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When it first came out, Elon Musk stopped just short of calling the Autopilot feature perfectly capable of turning the Tesla Model S into an autonomous vehicle on the highways. Or maybe he didn’t even stop at all, it’s hard to recall given how many bolstering claims Tesla’s CEO makes every week, so we lose track of them.

The thing is that people quickly took to testing this new ability of their car and worrying videos of some of them leaving the driver’s seat while doing pretty high speeds started to show up on the internet. Tesla had to react and so it introduced some limitations to the Autopilot (like having to keep your hands on the wheel), but it still remained a pretty advanced cruise control feature.

A few months later, people aren’t testing the Autopilot, they’re using it as it was intended: they allow the car to drive itself whenever they’re too bored to be bothered with the tedious highway traffic. Like this gentleman right here, identified as Emil Melgaard on Reddit, who tells a story about his trip to a ski resort in the Austrian Alps.

According to his story, he was traveling on the A7 Autobahn heading for Bad Gastein when he encountered one of the many roadworks sections that are scattered across the impressive German highway network. Some people would deactivate the Autopilot and cruise the Model S manually through these narrower sections, but there was no traffic and the car seemed to do a very good job, so Emil didn’t feel it was necessary. Besides, the Autopilot doesn’t come with a disclaimer saying it should be deactivated whenever roadworks are encountered.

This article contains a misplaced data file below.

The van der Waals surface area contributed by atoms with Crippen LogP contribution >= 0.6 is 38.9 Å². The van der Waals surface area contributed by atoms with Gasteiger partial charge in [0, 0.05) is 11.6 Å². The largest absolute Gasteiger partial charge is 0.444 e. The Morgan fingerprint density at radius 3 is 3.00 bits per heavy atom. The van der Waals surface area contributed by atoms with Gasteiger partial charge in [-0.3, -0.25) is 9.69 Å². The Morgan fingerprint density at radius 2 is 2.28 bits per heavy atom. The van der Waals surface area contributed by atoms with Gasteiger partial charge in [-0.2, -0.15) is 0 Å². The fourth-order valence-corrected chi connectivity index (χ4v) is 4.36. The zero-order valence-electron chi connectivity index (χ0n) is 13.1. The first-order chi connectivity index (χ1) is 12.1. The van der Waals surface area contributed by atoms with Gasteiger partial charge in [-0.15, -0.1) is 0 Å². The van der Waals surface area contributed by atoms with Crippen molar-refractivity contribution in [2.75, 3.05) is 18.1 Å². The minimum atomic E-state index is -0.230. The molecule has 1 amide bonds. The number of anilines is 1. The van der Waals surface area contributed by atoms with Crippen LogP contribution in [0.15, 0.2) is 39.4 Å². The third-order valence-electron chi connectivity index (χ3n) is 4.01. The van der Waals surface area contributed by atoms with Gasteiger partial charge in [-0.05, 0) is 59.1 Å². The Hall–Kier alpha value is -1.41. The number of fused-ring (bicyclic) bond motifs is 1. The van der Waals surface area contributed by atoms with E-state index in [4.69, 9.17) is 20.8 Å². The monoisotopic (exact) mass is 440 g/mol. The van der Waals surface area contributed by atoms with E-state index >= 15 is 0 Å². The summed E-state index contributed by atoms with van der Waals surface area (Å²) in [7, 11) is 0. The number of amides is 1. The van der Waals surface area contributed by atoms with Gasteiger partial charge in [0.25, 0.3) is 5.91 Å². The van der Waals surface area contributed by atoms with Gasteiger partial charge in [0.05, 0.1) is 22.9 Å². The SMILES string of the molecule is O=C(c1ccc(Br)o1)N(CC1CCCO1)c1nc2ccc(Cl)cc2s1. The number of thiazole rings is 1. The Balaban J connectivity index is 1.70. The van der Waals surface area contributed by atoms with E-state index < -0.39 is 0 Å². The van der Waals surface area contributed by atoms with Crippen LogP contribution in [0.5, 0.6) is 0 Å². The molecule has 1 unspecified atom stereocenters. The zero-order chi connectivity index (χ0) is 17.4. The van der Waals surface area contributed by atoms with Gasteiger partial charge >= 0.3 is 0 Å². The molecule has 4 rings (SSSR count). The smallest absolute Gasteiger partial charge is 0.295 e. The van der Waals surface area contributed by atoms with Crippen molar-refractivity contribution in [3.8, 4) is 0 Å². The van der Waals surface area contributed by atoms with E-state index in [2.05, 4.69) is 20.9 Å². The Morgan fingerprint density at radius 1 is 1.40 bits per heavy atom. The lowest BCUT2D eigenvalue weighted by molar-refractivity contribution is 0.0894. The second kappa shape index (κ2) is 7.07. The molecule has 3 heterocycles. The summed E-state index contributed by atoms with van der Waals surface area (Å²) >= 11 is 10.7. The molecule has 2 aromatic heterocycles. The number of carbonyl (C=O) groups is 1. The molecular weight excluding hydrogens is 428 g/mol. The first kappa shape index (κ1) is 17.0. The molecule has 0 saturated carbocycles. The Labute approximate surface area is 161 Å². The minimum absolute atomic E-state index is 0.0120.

It all went well until the markings on the asphalt became a little erratic. Emil says that the road was fenced by a concrete barrier on the left, with tiny plastic reflectors sticking out (the image might be flipped because it shows the barrier on the right-hand side). The yellow line (temporary marking) running along it wasn’t as straight as the barrier itself, so when the lane suddenly got narrower after a wider section, the car swerved to the left to prevent it from crossing the line on the right. In doing so, it clipped the reflectors on the barrier, resulting in some nasty dents and scratches in the car’s left-side panels.

Emil insists there was no other car in the right lane, so the Model S could have afforded to cross the marking without the risk of a collision. On the other hand, it is very possible that the Tesla’s ultrasonic sensors couldn’t pick-up the small reflectors, particularly at speed, which might point out to a flaw in the compatibility between the current infrastructure and our autonomous-wannabe cars. Either way, Emil says he has contacted Tesla about the situation but hasn’t received an answer yet.
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